Our basic training flight in Lackland had a lot of guys from several big eastern cities. A few of us had small town and rural backgrounds. I bunked opposite a guy from a large city in Connecticut who was constantly ridng me about being a hick and a hayseed because I came from a small town. I ignored it for a while but the more I ignored it the more he kept at it. Finally one night I had enough. I jumped out of the bunk and popped him in the mouth. The fight didn't last long before it was broken up. Someone in the barracks reported it to the TI and the next thing we knew we were in front of the first sargeant and the commanding officer. You would have thought we had committed first degree murder. The commanding officer went on to say that we were a disgrace to the Air Force, that we were to be court martialed, discharged from the service, and sent home to our families in disgrace. We were dismissed and told to resume our normal duties but to be prepared on a moments notice to face trial. I have to say, it scared the sh*t out of me. We were in our final week of basic and I did not want to be sent home in disgrace. The incident had a chilling effect on the whole barracks. All of a sudden, everyone was civil to each other and there were no provocative words spoken. Every time a stranger showed up at the barracks, everyone held their breath, thinking it was the Air Police coming to take us away. Time went by and no court matrial. We recieved our orders for tech school and still no court martial. Until we got on the bus to tech school, we were all convinced it was a matter of time before we were hauled away to face judgement. Looking back at it now, I have to laugh. They obviously had no intention of court martialing us for a minor scuffle. What they did do was effectively use a little fear to ensure that for the rest of our stay in basic training that we would not be a problem. Guess what... it worked.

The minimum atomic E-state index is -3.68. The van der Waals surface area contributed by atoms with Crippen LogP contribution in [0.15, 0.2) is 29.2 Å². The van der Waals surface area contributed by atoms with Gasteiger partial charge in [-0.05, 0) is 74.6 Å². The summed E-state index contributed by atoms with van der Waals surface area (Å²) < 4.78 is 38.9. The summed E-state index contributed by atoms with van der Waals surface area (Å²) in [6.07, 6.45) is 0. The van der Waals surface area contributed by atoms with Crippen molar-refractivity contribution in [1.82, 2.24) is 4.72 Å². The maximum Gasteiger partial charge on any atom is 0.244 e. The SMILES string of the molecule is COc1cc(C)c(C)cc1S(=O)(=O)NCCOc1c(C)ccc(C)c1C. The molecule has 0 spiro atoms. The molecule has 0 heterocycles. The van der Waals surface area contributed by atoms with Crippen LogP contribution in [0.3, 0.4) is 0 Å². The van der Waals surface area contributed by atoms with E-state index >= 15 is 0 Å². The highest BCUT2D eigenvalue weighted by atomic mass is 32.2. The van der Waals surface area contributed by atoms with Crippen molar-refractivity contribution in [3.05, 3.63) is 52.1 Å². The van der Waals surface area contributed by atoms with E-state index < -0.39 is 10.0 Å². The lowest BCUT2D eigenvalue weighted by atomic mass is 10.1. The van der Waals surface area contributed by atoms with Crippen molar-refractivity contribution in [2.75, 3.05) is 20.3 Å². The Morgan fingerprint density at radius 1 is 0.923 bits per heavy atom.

03/05/2008 00:00:00

Name: Mike McCreery
Email: micmac AT power-net.net

Military war stories are the greatest. We can relive them and not have to worry about having to repeat them.
On one of the blood drives for a pass on a parade at Keesler in the summer of '65, a few of my buddies from the 3392nd. and I got in line at the hospital. There were two lines that led to two cots in the same room. There was a male nurse servicing our line. As we got closer to the door, we could see into the room. Just as the guy in front of me went in to give blood, a sweet looking young girl came in to releive the male nurse. She was the hottest thing we had ever seen. The guy laid down on the cot and had a big smile on his face as she went to work on him.
She must have jabbed him a half a dozen times or more, before she hit a vein. His smile rapidly turned to anguish as she sunk the needle time and time again, and came up dry. She made hash out of his arm. The poor guy walked out holding his arm almost in tears.
I WAS NEXT! I walked into the room apprehensively, she told me to lay down and she would be right with me. Just then an orderly walked in and announced that they would not be accepting any more blood because their storage facility was full.
I was never so happy to march on the flight line that Saturday as then.


03/05/2008 00:00:00

Name: R. C. Allnutt
Email: rcallnutt AT comcast.net